by Valur Gunnarsson
TAKE 1: The Vikings
Relations between North Americans and Icelanders did not get off to an auspicious start. The Icelanders came upon nine Native North Americans hiding beneath skin boats. Eight were executed, one escaped.
According to Greenlander´s Saga, thought to be the most reliable account, the first Icelander to visit North America was a man named Bjarni Herjólfsson who was on his way to visit his father in Greenland. He missed the world´s largest island and came to a land farther west. Instead of disembarking, he turned the ship back and eventually found his way to Greenland.
Once there, he met a man called Leif Ericsson who bought Bjarni´s ship in the hope of finding the new land he spoke of, for perhaps the ship knew the way. He retraced Bjarni´s route and came upon a place full of ice and slabs of rock. This he called Helluland (Slab-land). They sailed on and found a land filled with trees, which they called Markland, (Forest-land). Finally, he came upon a land with bigger salmon than he had ever seen, and sweet grapes fermenting into wine. This he called Vinland, or Wine-land. Leif spent the winter in Vinland and built a house there before returning home to Greenland.
His ship, the one who knew the way, was then sold to his brother Thorvald Ericsson who sailed over to Vinland and found Leif´s house. He and his men spent the winter there, before sailing on along the coastline. Somewhere between what is now Newfoundland and New Jersey the eastern and western strains of humanity came into contact. For if it is true that life started around the equator in Africa and then spread north – some going west to Europe, others going east to Asia and from there to North America – they now met again. It was not to be a joyful reunion.
After the senseless massacre of the natives, Thorvald and his men were attacked by scores of North Americans and fled. Thorvald was shot down with arrows, his body left rotting in North American waters, the first white man to die on the new continent. The crew returned the ship that knew the way to Greenland, and it now came into the possession of Thorstein, a third son of Eric the Red, who also intended to sail with it to Vinland. Before being able to set off, however, plague hit the settlement in Greenland, killing Thorstein. His wife Gudrid did not grieve him for long, for while burying him in the eastern part of the country, she met an Icelander who happened to be rich and perhaps for that reason bore the name Thorfinn Karlsefni (“the eligible”).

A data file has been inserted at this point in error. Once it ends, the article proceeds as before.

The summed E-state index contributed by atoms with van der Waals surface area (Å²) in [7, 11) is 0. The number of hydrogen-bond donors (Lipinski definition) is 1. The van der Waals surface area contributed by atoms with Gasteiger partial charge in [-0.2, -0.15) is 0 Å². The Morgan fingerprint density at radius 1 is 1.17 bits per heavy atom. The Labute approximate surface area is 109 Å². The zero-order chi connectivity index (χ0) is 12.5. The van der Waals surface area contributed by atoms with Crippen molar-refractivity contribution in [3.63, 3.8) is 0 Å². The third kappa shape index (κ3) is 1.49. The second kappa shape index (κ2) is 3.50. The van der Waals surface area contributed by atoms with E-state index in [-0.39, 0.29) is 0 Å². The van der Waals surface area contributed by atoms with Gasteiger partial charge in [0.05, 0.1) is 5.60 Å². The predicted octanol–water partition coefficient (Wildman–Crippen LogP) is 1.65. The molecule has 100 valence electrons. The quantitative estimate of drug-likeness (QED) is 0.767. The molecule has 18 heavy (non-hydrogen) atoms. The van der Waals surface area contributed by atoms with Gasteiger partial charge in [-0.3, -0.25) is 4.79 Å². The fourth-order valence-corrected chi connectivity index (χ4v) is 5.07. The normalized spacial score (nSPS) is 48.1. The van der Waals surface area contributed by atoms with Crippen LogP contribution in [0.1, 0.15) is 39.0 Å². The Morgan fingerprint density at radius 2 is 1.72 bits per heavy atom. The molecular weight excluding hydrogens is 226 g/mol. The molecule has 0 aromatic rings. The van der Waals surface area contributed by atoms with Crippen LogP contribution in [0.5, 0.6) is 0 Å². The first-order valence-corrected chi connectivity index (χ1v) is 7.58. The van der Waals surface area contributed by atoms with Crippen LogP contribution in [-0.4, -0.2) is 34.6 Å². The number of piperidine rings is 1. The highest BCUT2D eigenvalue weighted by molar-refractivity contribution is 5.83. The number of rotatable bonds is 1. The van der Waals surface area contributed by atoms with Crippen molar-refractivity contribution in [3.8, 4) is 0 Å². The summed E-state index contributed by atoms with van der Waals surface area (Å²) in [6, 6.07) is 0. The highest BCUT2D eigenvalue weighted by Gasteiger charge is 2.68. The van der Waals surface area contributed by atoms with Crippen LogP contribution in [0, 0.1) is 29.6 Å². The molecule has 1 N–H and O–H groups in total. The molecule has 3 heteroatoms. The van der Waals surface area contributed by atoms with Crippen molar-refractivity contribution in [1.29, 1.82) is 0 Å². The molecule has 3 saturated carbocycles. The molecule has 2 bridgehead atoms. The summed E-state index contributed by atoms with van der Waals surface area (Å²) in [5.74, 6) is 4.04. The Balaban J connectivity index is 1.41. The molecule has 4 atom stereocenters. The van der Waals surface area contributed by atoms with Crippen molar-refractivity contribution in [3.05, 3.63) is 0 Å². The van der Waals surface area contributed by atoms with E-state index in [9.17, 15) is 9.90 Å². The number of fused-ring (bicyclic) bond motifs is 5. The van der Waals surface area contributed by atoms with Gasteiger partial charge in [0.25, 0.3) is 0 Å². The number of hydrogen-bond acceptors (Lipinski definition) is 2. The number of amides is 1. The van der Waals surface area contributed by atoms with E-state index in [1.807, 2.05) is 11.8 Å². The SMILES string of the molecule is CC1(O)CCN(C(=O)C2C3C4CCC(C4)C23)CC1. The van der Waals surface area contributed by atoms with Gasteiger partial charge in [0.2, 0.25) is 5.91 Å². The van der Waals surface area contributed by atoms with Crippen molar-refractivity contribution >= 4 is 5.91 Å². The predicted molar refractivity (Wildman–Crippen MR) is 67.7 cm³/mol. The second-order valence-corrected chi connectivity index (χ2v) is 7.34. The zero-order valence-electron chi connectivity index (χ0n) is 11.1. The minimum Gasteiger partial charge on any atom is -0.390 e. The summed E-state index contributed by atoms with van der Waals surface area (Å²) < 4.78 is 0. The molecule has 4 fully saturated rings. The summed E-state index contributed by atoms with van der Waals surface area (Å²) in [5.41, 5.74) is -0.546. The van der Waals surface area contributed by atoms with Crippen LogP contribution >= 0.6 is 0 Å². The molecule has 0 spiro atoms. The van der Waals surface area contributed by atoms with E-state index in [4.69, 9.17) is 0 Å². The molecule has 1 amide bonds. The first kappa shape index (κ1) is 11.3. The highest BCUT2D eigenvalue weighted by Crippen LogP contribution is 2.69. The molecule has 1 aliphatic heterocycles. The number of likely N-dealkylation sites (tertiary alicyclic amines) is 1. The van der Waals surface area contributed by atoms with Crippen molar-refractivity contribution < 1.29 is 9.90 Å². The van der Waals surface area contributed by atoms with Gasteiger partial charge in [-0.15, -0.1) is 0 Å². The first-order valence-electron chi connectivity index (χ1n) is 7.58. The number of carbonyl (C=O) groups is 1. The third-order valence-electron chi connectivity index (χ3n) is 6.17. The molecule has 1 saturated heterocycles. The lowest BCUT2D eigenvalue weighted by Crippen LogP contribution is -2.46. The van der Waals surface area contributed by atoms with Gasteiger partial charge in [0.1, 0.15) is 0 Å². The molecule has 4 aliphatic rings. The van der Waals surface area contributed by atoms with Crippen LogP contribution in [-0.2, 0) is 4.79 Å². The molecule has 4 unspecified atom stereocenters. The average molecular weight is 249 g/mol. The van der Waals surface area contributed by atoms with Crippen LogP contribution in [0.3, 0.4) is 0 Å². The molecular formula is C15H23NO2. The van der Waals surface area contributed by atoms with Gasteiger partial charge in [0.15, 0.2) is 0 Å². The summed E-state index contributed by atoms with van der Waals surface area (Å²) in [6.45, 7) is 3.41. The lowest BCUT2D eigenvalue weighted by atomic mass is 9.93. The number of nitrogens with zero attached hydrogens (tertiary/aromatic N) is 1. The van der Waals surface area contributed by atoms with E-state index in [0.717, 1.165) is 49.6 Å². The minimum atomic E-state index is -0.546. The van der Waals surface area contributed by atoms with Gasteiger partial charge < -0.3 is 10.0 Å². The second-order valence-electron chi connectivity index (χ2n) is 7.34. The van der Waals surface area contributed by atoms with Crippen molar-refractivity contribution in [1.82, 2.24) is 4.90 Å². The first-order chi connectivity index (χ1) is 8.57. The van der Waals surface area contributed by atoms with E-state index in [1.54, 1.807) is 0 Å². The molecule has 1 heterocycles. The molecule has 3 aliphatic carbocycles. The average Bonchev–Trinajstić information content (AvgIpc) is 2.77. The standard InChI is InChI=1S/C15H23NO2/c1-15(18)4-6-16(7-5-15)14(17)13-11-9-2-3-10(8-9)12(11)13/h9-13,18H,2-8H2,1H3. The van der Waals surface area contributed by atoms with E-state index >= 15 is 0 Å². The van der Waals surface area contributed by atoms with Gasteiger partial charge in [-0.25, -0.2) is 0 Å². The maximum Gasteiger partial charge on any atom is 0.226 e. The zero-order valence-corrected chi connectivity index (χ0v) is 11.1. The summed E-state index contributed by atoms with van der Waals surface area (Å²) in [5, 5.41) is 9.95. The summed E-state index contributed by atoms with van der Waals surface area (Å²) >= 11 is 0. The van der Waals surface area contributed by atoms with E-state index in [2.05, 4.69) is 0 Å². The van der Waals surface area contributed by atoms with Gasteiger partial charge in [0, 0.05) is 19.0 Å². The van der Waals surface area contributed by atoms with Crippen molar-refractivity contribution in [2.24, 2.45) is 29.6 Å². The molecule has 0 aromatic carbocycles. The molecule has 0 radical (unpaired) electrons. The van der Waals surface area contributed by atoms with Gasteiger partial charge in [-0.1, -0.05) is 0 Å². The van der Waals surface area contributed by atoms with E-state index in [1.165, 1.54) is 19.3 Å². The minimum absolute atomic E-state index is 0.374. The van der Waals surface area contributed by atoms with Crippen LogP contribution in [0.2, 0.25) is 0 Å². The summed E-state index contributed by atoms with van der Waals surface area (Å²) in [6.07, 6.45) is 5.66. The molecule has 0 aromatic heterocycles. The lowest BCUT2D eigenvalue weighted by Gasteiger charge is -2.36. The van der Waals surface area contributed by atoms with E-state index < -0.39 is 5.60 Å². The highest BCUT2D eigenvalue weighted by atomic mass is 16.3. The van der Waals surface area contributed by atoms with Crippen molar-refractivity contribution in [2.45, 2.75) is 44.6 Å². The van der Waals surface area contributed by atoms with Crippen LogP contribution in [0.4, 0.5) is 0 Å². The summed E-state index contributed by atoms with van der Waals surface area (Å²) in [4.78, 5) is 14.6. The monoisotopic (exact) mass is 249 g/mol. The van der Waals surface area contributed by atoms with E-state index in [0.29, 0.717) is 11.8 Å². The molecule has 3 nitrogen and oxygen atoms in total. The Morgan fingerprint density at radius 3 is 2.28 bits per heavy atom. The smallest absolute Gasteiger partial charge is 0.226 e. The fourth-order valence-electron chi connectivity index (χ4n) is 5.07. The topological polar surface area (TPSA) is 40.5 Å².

Gudrid persuaded him not just to marry her but also to continue with her deceased husbands´ expedition. They set off with sixty men and five women, and the ship found its way yet again back to Leif´s site. They disembarked and their cows grazed in the fields and they harvested the plentiful fruit, crops and fish that Vinland offered. They also met the natives and took to trading with them, offering cows´ milk in exchange for fur. This second meeting between Icelanders and Americans got off to a better start, but whether it was the Icelanders´ Viking blood or the killing frenzy that seems to overtake white men in America, they soon murdered one of the natives and were consequently driven away.
The last expedition to America also ended in an orgy of violence, this time among the Vikings themselves. Freydis, a daughter of Eric, set out with a party to the oft visited Leif site. There a disagreement broke out, and Freydis had five men executed. When no one would kill the wives of the condemned, she took an ax to them herself. No further mention is made of Vinland in the Greenlander´s Saga.
A quote sometimes attributed to Oscar Wilde says that Icelanders are the smartest people in the world; they found America and had the good sense to lose it again. But in actuality, the battle-hardened Vikings were driven away by the bloodshed they encountered there.
It was to be another five hundred years before an Italian stumbled onto the twin continent on his way to India, paving the way for the greatest slaughter in human history. When Icelanders did return some 900 years later, it was not as Viking conquerors but as some of the poorest of Europe´s tired, hungry and poor masses.
TAKE 2: The 19th Century Immigrants
The initial Icelandic emigration to what had now become America started with an importto Iceland: the Mormon faith. Mormon missionaries from America arrived here in 1851 and soon found converts in the Westman Islands, a region always peculiarly susceptible to religious fervour. The first Icelandic Mormons moved to Utah in the mid 1850s, but these were few in number.
After the harsh winter of 1859 an organization was formed in Þingey with the intention of transporting people to Brazil. The large group that had been assembled by 1865 could not find transportation. A group of some 550 people had again registered for emigration to Brazil eight years later, but again no vessel could be found. Only a few dozen ever made it, and interest in Brazil evaporated.